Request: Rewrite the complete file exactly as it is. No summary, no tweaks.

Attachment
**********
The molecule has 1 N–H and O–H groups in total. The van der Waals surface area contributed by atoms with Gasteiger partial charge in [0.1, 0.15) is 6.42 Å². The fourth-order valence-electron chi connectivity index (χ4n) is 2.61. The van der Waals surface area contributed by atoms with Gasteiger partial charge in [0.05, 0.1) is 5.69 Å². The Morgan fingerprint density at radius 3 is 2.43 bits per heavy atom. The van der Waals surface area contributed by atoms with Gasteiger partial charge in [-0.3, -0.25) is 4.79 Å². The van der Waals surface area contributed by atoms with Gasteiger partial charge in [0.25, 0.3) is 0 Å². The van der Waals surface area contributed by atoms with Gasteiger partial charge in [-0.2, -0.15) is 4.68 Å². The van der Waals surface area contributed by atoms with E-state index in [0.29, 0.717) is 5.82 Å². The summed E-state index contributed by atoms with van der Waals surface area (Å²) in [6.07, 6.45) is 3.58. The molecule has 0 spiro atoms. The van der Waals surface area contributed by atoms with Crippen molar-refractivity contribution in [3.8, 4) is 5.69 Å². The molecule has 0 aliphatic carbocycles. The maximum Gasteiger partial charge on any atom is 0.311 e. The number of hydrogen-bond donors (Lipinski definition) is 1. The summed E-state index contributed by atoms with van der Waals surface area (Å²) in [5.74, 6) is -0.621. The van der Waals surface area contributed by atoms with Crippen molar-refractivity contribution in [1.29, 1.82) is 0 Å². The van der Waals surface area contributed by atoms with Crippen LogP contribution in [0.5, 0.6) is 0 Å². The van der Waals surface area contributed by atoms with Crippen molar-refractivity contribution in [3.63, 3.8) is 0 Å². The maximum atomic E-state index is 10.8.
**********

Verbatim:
The molecule has 1 N–H and O–H groups in total. The van der Waals surface area contributed by atoms with Gasteiger partial charge in [0.1, 0.15) is 6.42 Å². The fourth-order valence-electron chi connectivity index (χ4n) is 2.61. The van der Waals surface area contributed by atoms with Gasteiger partial charge in [0.05, 0.1) is 5.69 Å². The Morgan fingerprint density at radius 3 is 2.43 bits per heavy atom. The van der Waals surface area contributed by atoms with Gasteiger partial charge in [-0.3, -0.25) is 4.79 Å². The van der Waals surface area contributed by atoms with Gasteiger partial charge in [0.25, 0.3) is 0 Å². The van der Waals surface area contributed by atoms with Gasteiger partial charge in [-0.2, -0.15) is 4.68 Å². The van der Waals surface area contributed by atoms with E-state index in [0.29, 0.717) is 5.82 Å². The summed E-state index contributed by atoms with van der Waals surface area (Å²) in [6.07, 6.45) is 3.58. The molecule has 0 spiro atoms. The van der Waals surface area contributed by atoms with Crippen molar-refractivity contribution in [3.8, 4) is 5.69 Å². The molecule has 0 aliphatic carbocycles. The maximum Gasteiger partial charge on any atom is 0.311 e. The number of hydrogen-bond donors (Lipinski definition) is 1. The summed E-state index contributed by atoms with van der Waals surface area (Å²) in [5.74, 6) is -0.621. The van der Waals surface area contributed by atoms with Crippen molar-refractivity contribution in [1.29, 1.82) is 0 Å². The van der Waals surface area contributed by atoms with Crippen LogP contribution in [0.5, 0.6) is 0 Å². The van der Waals surface area contributed by atoms with Crippen molar-refractivity contribution in [3.63, 3.8) is 0 Å². The maximum atomic E-state index is 10.8.